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Best Famous Robert Southey Poems

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by Robert Southey |

To Contemplation

 Faint gleams the evening radiance thro' the sky,
The sober twilight dimly darkens round;
In short quick circles the shrill bat flits by,
And the slow vapour curls along the ground.
Now the pleas'd eye from yon lone cottage sees On the green mead the smoke long-shadowing play; The Red-breast on the blossom'd spray Warbles wild her latest lay, And sleeps along the dale the silent breeze.
Calm CONTEMPLATION,'tis thy favorite hour! Come fill my bosom, tranquillizing Power.
Meek Power! I view thee on the calmy shore When Ocean stills his waves to rest; Or when slow-moving on the surge's hoar Meet with deep hollow roar And whiten o'er his breast; For lo! the Moon with softer radiance gleams, And lovelier heave the billows in her beams.
When the low gales of evening moan along, I love with thee to feel the calm cool breeze, And roam the pathless forest wilds among, Listening the mellow murmur of the trees Full-foliaged as they lift their arms on high And wave their shadowy heads in wildest melody.
Or lead me where amid the tranquil vale The broken stream flows on in silver light, And I will linger where the gale O'er the bank of violets sighs, Listening to hear its soften'd sounds arise; And hearken the dull beetle's drowsy flight, And watch the horn-eyed snail Creep o'er his long moon-glittering trail, And mark where radiant thro' the night Moves in the grass-green hedge the glow-worms living light.
Thee meekest Power! I love to meet, As oft with even solitary pace The scatter'd Abbeys hallowed rounds I trace And listen to the echoings of my feet.
Or on the half demolished tomb, Whole warning texts anticipate my doom: Mark the clear orb of night Cast thro' the storying glass a faintly-varied light.
Nor will I not in some more gloomy hour Invoke with fearless awe thine holier power, Wandering beneath the sainted pile When the blast moans along the darksome aisle, And clattering patters all around The midnight shower with dreary sound.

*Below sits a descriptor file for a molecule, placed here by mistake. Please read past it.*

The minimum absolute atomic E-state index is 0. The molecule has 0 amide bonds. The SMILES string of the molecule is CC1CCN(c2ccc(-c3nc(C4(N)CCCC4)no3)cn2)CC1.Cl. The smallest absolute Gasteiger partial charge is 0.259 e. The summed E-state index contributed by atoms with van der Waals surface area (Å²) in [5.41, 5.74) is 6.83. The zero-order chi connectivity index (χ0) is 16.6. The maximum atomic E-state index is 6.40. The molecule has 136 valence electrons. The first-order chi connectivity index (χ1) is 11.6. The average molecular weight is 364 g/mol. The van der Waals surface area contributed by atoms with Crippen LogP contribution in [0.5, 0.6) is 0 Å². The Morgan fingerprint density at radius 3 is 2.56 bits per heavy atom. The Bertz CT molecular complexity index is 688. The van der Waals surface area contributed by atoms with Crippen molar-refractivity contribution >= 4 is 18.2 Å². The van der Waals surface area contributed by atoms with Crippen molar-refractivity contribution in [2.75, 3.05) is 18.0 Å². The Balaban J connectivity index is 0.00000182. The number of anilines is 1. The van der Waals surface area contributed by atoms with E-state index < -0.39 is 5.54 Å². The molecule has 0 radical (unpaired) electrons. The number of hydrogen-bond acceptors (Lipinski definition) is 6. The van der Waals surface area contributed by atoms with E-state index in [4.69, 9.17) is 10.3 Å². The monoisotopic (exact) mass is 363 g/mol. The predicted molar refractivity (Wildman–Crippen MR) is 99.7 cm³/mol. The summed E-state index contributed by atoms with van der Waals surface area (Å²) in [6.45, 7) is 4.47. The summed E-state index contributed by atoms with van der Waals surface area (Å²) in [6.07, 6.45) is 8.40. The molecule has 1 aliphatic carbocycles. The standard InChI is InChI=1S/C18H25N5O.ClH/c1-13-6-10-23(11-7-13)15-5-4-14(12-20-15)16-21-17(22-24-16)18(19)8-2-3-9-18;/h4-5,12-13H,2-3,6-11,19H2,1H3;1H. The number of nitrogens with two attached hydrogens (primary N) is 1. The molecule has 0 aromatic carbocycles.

But sweeter 'tis to wander wild By melancholy dreams beguil'd, While the summer moon's pale ray Faintly guides me on my way To the lone romantic glen Far from all the haunts of men, Where no noise of uproar rude Breaks the calm of solitude.
But soothing Silence sleeps in all Save the neighbouring waterfall, Whose hoarse waters falling near Load with hollow sounds the ear, And with down-dasht torrent white Gleam hoary thro' the shades of night.
Thus wandering silent on and slow I'll nurse Reflection's sacred woe, And muse upon the perish'd day When Hope would weave her visions gay, Ere FANCY chill'd by adverse fate Left sad REALITY my mate.
O CONTEMPLATION! when to Memory's eyes The visions of the long-past days arise, Thy holy power imparts the best relief, And the calm'd Spirit loves the joy of grief.


by Robert Southey |

To My Own Minature Picture Taken At Two Years Of Age

 And I was once like this! that glowing cheek
Was mine, those pleasure-sparkling eyes, that brow
Smooth as the level lake, when not a breeze
Dies o'er the sleeping surface! twenty years
Have wrought strange alteration! Of the friends
Who once so dearly prized this miniature,
And loved it for its likeness, some are gone
To their last home; and some, estranged in heart,
Beholding me with quick-averted glance
Pass on the other side! But still these hues
Remain unalter'd, and these features wear
The look of Infancy and Innocence.
I search myself in vain, and find no trace Of what I was: those lightly-arching lines Dark and o'erhanging now; and that mild face Settled in these strong lineaments!--There were Who form'd high hopes and flattering ones of thee Young Robert! for thine eye was quick to speak Each opening feeling: should they not have known When the rich rainbow on the morning cloud Reflects its radiant dies, the husbandman Beholds the ominous glory sad, and fears Impending storms? they augur'd happily, For thou didst love each wild and wonderous tale Of faery fiction, and thine infant tongue Lisp'd with delight the godlike deeds of Greece And rising Rome; therefore they deem'd forsooth That thou shouldst tread PREFERMENT'S pleasant path.
Ill-judging ones! they let thy little feet Stray in the pleasant paths of POESY, And when thou shouldst have prest amid the crowd There didst thou love to linger out the day Loitering beneath the laurels barren shade.
SPIRIT of SPENSER! was the wanderer wrong? This little picture was for ornament Design'd, to shine amid the motley mob Of Fashion and of Folly,--is it not More honour'd by this solitary song?


by Robert Southey |

To a Goose

 If thou didst feed on western plains of yore 
Or waddle wide with flat and flabby feet 
Over some Cambrian mountain's plashy moor, 
Or find in farmer's yard a safe retreat 
From gipsy thieves and foxes sly and fleet;